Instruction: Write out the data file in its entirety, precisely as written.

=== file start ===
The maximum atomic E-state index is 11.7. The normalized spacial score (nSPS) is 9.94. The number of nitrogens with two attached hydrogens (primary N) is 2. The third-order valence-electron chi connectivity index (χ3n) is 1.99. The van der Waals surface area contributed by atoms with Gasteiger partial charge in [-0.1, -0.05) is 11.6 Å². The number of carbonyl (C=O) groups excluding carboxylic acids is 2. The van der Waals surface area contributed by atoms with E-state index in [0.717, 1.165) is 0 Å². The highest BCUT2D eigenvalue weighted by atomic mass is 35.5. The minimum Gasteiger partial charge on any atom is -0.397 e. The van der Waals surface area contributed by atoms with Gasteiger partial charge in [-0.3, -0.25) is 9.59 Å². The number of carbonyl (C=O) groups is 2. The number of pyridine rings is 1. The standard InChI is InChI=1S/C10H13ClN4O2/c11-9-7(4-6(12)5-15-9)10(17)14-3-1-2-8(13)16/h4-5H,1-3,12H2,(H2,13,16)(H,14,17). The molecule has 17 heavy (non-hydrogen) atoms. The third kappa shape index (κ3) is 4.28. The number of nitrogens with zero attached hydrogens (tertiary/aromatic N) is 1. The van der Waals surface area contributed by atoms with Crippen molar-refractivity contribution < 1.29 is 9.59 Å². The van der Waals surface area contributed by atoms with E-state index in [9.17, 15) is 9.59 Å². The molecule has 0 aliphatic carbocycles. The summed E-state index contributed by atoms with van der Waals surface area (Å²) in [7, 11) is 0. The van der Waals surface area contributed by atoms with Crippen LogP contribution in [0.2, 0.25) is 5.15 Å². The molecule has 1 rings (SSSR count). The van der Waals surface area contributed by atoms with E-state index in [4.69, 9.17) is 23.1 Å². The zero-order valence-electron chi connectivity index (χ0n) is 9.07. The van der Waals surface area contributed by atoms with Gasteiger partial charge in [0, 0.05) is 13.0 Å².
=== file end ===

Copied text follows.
The maximum atomic E-state index is 11.7. The normalized spacial score (nSPS) is 9.94. The number of nitrogens with two attached hydrogens (primary N) is 2. The third-order valence-electron chi connectivity index (χ3n) is 1.99. The van der Waals surface area contributed by atoms with Gasteiger partial charge in [-0.1, -0.05) is 11.6 Å². The number of carbonyl (C=O) groups excluding carboxylic acids is 2. The van der Waals surface area contributed by atoms with E-state index in [0.717, 1.165) is 0 Å². The highest BCUT2D eigenvalue weighted by atomic mass is 35.5. The minimum Gasteiger partial charge on any atom is -0.397 e. The van der Waals surface area contributed by atoms with Gasteiger partial charge in [-0.3, -0.25) is 9.59 Å². The number of carbonyl (C=O) groups is 2. The number of pyridine rings is 1. The standard InChI is InChI=1S/C10H13ClN4O2/c11-9-7(4-6(12)5-15-9)10(17)14-3-1-2-8(13)16/h4-5H,1-3,12H2,(H2,13,16)(H,14,17). The molecule has 17 heavy (non-hydrogen) atoms. The third kappa shape index (κ3) is 4.28. The number of nitrogens with zero attached hydrogens (tertiary/aromatic N) is 1. The van der Waals surface area contributed by atoms with Crippen molar-refractivity contribution < 1.29 is 9.59 Å². The van der Waals surface area contributed by atoms with E-state index in [9.17, 15) is 9.59 Å². The molecule has 0 aliphatic carbocycles. The summed E-state index contributed by atoms with van der Waals surface area (Å²) in [7, 11) is 0. The van der Waals surface area contributed by atoms with Crippen LogP contribution in [0.2, 0.25) is 5.15 Å². The molecule has 1 rings (SSSR count). The van der Waals surface area contributed by atoms with E-state index in [4.69, 9.17) is 23.1 Å². The zero-order valence-electron chi connectivity index (χ0n) is 9.07. The van der Waals surface area contributed by atoms with Gasteiger partial charge in [0, 0.05) is 13.0 Å².